How much is your Salon/Spa worth today?
If you were leading a publicly held company, your ultimate job responsibility would be to create value for the stockholders. Run an innovative, efficient, fiscally responsible, customer-service driven company with a strong brand identity, on a consistent manageable growth track, and the stockholders love you - and you get to keep your job. Wow, in one big sentence I just encapsulated the primary objective of a successful CEO who reports to the Board of Directors that represent the stockholders. At the end of the day, business and leadership is about growing the value of the company.
This whole concept of creating company value becomes a blur when you're the owner, leader and primary stockholder. You're doing work that you're passionate about while pushing to grow sales, keep people productive, pay the bills, solve problems and generally keep things heading in the right direction. Yes, all your hard work has a direct impact on creating value for your company - but you probably have no idea what it's worth.
Here are some no-compromise leadership thoughts on how knowing your company's value can dramatically improve the way you play the business game:
At the end of the rainbow: According to Bloomberg Businessweek, fewer than 25% of business owners know what their companies are worth. That means that most entrepreneurs are hoping the business gods have that pot of gold waiting for them when it’s time to sell or retire. I receive calls all the time that sound like, "I'm thinking of getting out in three to five years and want to know what my business is worth." That's the right question being asked 30 years too late.
A really bad guess: There are simple valuation multipliers like 1 to 2 times revenues or 3 to 4 times earnings, but these formulas are like using a shotgun for target practice where some pellets hit the target just because it was in the way. The fact is, most owners are so emotionally attached to their companies that they guess way too high. They think because it's doing $1 million in sales, it should sell for $1 million to $1.5 million. If a whole bunch of key factors line up perfectly, it just may sell for that much. However, all it takes to rapidly chop that number down are things like a bad lease, bad economy, worn-out equipment, excessive debt, a history of losses, or an owner who generates the bulk of the revenues. Betting your exit strategy on a really bad guess usually turns into a sobering wake-up call.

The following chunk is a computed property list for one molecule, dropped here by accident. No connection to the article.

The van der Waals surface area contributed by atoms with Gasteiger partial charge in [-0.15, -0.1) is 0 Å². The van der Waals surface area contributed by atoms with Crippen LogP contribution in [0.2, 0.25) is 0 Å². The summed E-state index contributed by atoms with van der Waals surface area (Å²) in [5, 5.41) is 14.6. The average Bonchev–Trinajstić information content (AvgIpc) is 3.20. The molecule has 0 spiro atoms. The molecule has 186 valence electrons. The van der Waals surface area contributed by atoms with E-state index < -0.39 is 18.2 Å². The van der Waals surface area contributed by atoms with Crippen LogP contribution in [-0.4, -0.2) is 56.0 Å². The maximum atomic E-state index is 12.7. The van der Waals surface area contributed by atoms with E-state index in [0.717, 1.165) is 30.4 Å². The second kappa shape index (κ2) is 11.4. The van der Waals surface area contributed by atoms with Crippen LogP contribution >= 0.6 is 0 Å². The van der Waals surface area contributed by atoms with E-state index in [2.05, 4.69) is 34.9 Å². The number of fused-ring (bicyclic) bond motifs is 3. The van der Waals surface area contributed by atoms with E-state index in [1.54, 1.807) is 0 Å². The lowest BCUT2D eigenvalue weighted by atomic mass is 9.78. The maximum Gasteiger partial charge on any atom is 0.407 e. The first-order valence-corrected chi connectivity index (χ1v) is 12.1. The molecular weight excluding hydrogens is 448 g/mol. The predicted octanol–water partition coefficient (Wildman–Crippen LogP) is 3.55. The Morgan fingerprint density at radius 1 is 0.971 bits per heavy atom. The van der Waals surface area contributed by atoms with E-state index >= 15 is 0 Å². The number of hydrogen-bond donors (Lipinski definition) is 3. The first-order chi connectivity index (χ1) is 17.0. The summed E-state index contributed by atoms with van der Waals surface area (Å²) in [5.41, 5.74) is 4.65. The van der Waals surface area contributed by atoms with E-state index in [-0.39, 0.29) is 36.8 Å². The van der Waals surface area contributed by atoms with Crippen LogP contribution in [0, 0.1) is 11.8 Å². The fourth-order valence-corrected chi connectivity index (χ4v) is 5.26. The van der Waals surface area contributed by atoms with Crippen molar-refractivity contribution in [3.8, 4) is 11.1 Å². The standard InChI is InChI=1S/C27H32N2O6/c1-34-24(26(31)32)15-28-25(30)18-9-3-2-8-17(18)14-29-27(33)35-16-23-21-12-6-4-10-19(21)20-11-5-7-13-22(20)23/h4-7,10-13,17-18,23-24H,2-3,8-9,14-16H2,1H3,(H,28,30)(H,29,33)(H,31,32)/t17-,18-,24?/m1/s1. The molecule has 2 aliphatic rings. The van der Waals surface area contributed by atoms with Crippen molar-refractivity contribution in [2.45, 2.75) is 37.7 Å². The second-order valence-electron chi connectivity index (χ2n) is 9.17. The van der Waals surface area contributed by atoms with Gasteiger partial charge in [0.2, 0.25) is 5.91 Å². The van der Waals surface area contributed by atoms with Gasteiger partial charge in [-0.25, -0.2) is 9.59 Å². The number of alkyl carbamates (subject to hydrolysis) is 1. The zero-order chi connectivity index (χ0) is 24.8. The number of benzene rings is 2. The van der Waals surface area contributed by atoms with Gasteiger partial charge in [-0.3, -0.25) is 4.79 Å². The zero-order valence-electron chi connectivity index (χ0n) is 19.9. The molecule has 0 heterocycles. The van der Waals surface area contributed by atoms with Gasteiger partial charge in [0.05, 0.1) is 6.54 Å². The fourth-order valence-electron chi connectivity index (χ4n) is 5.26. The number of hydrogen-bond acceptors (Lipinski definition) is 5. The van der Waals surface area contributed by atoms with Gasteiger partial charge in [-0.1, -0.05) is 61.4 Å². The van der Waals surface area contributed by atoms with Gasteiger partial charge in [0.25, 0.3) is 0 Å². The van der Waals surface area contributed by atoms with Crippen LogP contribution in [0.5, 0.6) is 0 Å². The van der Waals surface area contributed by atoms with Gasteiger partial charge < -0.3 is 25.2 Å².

Business physicals: If you go for an annual physical to ensure that you're healthy, why not get your business appraised every two to five years to make sure it's healthy? Professional appraisers charge between $3,500 and $5,000. The fee will vary based size and complexity of your company. Appraisers have their own national associations, such as the American Society of Appraisers (appraisers.org), the Institute of Business Appraisers (go-iba.org), and the National Association of Certified Valuation Analysts (nacva.com). Their sites can help you find an appraiser. There are also business brokers who will appraise your company with the goal of selling it; find one through the International Business Brokers Association (ibba.org).
Power of knowing: If you're going to sell your home, you want to do everything you can to maximize its curb appeal by painting, landscaping, polishing things up and buying new appliances. It's very much the same in business. Once you go through the appraisal process and know the value of your company, you'll know where its weak points are. You may need to focus on making your balance sheet look healthier by clearing up debt. The same goes for your profit-and-loss statement. Other factors might be operational systems that need refining or reinventing, or physical space that needs a facelift. Or, as is often the case, you may need to make yourself less of a factor in the success of the company by being the primary revenue generator. There is power in knowing.
It's an asset: It's fine to be passionate and emotionally engaged in your company and your work. But as I always remind entrepreneurs, you are not your company. Your company is separate legal entity. If you are the sole or primary stockholder, it is an asset you grow in value through your leadership, vision and determination. Maintaining that separation between you and your company helps you to remain objective and allows you to make better, less emotional decisions.
Buy your salon/spa an appraisal every three to five years to see what it's truly worth. It's what no-compromise leaders do.
Neil Ducoff, Founder & CEO
About: Neil Ducoff is the founder and CEO of Strategies. Since 1993, Strategies has been transforming salon and spa businesses into dynamic, profitable, and sustainable team-based cultures. Neil is a business trainer, coach, keynote speaker and award-winning author. For more information on Neil and Strategies, go to www.strategies.com. You can email Neil at [email protected].